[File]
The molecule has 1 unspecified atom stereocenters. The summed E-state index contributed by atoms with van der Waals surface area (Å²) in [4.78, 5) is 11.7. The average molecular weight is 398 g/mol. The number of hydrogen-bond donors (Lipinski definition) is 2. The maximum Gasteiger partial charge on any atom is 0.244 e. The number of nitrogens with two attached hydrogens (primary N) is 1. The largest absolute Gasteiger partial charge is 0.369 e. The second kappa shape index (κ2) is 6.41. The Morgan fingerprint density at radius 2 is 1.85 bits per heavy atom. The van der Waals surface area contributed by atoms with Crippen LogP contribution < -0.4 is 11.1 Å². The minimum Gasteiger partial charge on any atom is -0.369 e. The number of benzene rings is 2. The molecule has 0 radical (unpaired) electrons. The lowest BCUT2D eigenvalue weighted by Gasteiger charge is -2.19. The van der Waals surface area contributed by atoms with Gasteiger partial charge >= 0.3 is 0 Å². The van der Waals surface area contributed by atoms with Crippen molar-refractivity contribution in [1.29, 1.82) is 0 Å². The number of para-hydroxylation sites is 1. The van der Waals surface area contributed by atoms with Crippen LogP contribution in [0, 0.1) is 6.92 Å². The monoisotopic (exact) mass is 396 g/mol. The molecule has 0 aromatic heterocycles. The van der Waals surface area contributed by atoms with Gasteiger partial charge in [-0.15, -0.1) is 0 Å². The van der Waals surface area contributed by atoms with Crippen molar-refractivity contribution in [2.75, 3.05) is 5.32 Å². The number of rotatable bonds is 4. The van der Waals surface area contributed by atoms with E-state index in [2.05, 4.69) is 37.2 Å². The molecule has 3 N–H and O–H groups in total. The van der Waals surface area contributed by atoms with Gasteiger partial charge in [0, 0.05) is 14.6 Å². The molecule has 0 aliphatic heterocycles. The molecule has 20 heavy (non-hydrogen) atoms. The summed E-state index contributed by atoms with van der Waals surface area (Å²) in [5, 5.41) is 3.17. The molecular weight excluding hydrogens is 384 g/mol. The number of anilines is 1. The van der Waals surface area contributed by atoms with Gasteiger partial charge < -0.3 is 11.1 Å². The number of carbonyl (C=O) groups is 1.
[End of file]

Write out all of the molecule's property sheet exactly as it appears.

The molecule has 1 unspecified atom stereocenters. The summed E-state index contributed by atoms with van der Waals surface area (Å²) in [4.78, 5) is 11.7. The average molecular weight is 398 g/mol. The number of hydrogen-bond donors (Lipinski definition) is 2. The maximum Gasteiger partial charge on any atom is 0.244 e. The number of nitrogens with two attached hydrogens (primary N) is 1. The largest absolute Gasteiger partial charge is 0.369 e. The second kappa shape index (κ2) is 6.41. The Morgan fingerprint density at radius 2 is 1.85 bits per heavy atom. The van der Waals surface area contributed by atoms with Crippen LogP contribution < -0.4 is 11.1 Å². The minimum Gasteiger partial charge on any atom is -0.369 e. The number of benzene rings is 2. The molecule has 0 radical (unpaired) electrons. The lowest BCUT2D eigenvalue weighted by Gasteiger charge is -2.19. The van der Waals surface area contributed by atoms with Gasteiger partial charge >= 0.3 is 0 Å². The van der Waals surface area contributed by atoms with Crippen molar-refractivity contribution in [1.29, 1.82) is 0 Å². The number of para-hydroxylation sites is 1. The van der Waals surface area contributed by atoms with Crippen LogP contribution in [0, 0.1) is 6.92 Å². The monoisotopic (exact) mass is 396 g/mol. The molecule has 0 aromatic heterocycles. The van der Waals surface area contributed by atoms with Gasteiger partial charge in [-0.15, -0.1) is 0 Å². The van der Waals surface area contributed by atoms with Crippen molar-refractivity contribution in [2.75, 3.05) is 5.32 Å². The number of rotatable bonds is 4. The van der Waals surface area contributed by atoms with E-state index in [2.05, 4.69) is 37.2 Å². The molecule has 3 N–H and O–H groups in total. The van der Waals surface area contributed by atoms with Gasteiger partial charge in [0, 0.05) is 14.6 Å². The molecule has 0 aliphatic heterocycles. The molecule has 20 heavy (non-hydrogen) atoms. The summed E-state index contributed by atoms with van der Waals surface area (Å²) in [5, 5.41) is 3.17. The molecular weight excluding hydrogens is 384 g/mol. The number of anilines is 1. The van der Waals surface area contributed by atoms with Gasteiger partial charge < -0.3 is 11.1 Å². The number of carbonyl (C=O) groups is 1.